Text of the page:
What is killing fishers in New Hampshire?

Biologists are embarking on a study to see what role rodenticides may play

Researchers are trying to figure out why fishers are declining in New Hampshire.

The University of New Hampshire is partnering with the U.S Fish and Wildlife Service and the New Hampshire Fish and Game Department to try to determine why this member of the weasel family is dying out in the state.

“Fishers are an important part of the forest ecosystem and tell us a lot about the dynamics of the carnivore community,” says Rem Moll, a UNH assistant professor in natural resources and environment. “They help control rodent populations and are also one of the few predators that can successfully hunt porcupines, and that might have benefits for forest health by minimizing bark and tree damage caused by porcupines.”

Researchers plan to use remote cameras and GPS collars to monitor their movements and mortality. After gathering the carcasses of dead fishers, researchers plan to look for toxins and signs of disease. Recent tests have found high levels of rodenticides in fishers throughout New England, and biologists believe that may be a leading cause of mortality in New Hampshire.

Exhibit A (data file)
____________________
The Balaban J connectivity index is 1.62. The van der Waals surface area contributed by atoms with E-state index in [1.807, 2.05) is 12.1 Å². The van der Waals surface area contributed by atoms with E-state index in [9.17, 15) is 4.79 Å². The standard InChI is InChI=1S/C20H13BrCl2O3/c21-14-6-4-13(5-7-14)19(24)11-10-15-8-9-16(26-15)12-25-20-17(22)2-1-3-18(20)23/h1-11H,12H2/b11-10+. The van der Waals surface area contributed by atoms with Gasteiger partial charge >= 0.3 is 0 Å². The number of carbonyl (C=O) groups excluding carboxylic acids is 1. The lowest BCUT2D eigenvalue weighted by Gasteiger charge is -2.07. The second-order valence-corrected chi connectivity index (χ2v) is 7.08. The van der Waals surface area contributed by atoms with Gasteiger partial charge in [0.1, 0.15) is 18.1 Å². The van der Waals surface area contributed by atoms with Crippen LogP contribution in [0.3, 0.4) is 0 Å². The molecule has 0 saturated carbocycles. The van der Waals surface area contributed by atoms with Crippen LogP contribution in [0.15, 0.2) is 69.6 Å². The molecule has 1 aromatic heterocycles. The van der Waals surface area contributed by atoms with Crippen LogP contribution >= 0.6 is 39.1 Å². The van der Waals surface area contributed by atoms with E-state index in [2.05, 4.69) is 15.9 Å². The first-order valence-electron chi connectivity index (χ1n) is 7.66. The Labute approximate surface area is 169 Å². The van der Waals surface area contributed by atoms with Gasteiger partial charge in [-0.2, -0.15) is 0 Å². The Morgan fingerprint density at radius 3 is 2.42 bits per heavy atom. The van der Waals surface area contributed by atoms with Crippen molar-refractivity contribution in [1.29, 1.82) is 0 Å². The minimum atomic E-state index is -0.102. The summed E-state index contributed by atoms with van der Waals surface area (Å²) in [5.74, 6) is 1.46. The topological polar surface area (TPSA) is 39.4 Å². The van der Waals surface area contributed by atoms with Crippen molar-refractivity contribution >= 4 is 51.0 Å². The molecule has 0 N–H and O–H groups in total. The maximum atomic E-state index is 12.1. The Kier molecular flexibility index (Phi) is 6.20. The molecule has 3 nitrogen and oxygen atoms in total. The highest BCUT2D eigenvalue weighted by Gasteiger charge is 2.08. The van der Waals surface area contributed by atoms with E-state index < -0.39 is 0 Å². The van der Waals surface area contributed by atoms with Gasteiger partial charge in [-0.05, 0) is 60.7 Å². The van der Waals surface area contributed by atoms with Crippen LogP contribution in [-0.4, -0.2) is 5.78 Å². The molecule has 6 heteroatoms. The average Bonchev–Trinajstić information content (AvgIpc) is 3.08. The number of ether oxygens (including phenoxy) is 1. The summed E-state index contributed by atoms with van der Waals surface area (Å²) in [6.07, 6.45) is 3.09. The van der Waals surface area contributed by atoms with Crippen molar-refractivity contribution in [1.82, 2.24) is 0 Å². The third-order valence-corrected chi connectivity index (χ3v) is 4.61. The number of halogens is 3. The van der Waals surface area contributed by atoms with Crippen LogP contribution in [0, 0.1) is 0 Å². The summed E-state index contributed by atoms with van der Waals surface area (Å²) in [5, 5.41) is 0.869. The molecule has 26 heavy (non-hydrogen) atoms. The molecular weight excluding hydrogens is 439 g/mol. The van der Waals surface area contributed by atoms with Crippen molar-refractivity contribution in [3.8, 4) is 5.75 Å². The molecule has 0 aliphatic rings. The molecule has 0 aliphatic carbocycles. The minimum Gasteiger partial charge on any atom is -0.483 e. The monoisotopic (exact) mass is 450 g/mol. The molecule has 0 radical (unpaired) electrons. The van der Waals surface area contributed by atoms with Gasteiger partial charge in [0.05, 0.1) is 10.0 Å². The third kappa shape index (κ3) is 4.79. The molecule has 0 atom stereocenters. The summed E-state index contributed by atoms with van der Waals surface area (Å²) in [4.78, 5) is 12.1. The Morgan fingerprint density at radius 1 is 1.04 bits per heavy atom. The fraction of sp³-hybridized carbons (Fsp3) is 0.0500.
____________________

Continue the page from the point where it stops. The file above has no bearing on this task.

“We’ll be looking for data on that as well as any other specific diseases, using tests like blood work, to look for any trends in overall survival rates,” says David Needle, pathology section chief at the state Veterinary Diagnostics Laboratory and a clinical associate professor at the university.

Read more from the University of New Hampshire.

Header Image: : A fisher is seen on a remote camera hunting in a wooded area of New Hampshire. Credit: University of New Hampshire